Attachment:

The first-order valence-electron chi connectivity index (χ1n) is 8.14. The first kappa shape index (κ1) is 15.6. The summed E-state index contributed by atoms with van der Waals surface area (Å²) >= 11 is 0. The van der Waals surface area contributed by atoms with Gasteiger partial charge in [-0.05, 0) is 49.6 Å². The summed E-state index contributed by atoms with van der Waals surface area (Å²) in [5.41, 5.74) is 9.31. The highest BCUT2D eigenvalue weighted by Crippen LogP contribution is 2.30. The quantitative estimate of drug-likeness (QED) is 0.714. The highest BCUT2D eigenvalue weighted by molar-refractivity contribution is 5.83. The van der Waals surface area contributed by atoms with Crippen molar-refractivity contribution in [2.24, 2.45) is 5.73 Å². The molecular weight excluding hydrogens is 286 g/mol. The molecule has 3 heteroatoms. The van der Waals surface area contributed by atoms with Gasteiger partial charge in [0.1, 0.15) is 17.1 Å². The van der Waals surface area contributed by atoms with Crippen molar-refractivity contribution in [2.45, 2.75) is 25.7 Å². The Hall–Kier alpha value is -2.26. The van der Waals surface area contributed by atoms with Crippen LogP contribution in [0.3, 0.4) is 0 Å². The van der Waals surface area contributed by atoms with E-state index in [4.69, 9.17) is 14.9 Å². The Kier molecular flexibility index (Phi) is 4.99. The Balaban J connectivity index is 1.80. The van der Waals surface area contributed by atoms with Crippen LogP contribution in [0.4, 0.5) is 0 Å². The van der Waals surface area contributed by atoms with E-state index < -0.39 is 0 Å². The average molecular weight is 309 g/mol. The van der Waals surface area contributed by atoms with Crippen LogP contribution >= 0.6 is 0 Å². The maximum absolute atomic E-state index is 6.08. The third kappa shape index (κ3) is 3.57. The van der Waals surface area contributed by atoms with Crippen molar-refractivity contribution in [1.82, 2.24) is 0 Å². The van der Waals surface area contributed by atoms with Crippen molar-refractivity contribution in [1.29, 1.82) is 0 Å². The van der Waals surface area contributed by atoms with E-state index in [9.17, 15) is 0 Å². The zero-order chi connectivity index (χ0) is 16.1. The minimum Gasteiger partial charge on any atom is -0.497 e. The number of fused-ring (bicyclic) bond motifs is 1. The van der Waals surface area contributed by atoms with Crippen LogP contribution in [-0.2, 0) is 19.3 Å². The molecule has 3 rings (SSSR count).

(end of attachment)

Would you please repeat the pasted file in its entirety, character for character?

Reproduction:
The first-order valence-electron chi connectivity index (χ1n) is 8.14. The first kappa shape index (κ1) is 15.6. The summed E-state index contributed by atoms with van der Waals surface area (Å²) >= 11 is 0. The van der Waals surface area contributed by atoms with Gasteiger partial charge in [-0.05, 0) is 49.6 Å². The summed E-state index contributed by atoms with van der Waals surface area (Å²) in [5.41, 5.74) is 9.31. The highest BCUT2D eigenvalue weighted by Crippen LogP contribution is 2.30. The quantitative estimate of drug-likeness (QED) is 0.714. The highest BCUT2D eigenvalue weighted by molar-refractivity contribution is 5.83. The van der Waals surface area contributed by atoms with Crippen molar-refractivity contribution in [2.24, 2.45) is 5.73 Å². The molecular weight excluding hydrogens is 286 g/mol. The molecule has 3 heteroatoms. The van der Waals surface area contributed by atoms with Gasteiger partial charge in [0.1, 0.15) is 17.1 Å². The van der Waals surface area contributed by atoms with Crippen molar-refractivity contribution in [2.45, 2.75) is 25.7 Å². The Hall–Kier alpha value is -2.26. The van der Waals surface area contributed by atoms with Crippen LogP contribution in [0.3, 0.4) is 0 Å². The van der Waals surface area contributed by atoms with E-state index in [4.69, 9.17) is 14.9 Å². The Kier molecular flexibility index (Phi) is 4.99. The Balaban J connectivity index is 1.80. The van der Waals surface area contributed by atoms with Crippen LogP contribution in [0.4, 0.5) is 0 Å². The van der Waals surface area contributed by atoms with E-state index < -0.39 is 0 Å². The average molecular weight is 309 g/mol. The van der Waals surface area contributed by atoms with Crippen LogP contribution >= 0.6 is 0 Å². The maximum absolute atomic E-state index is 6.08. The third kappa shape index (κ3) is 3.57. The van der Waals surface area contributed by atoms with Crippen molar-refractivity contribution in [1.82, 2.24) is 0 Å². The van der Waals surface area contributed by atoms with Crippen molar-refractivity contribution in [1.29, 1.82) is 0 Å². The van der Waals surface area contributed by atoms with E-state index in [9.17, 15) is 0 Å². The zero-order chi connectivity index (χ0) is 16.1. The minimum Gasteiger partial charge on any atom is -0.497 e. The number of fused-ring (bicyclic) bond motifs is 1. The van der Waals surface area contributed by atoms with Crippen LogP contribution in [-0.2, 0) is 19.3 Å². The molecule has 3 rings (SSSR count).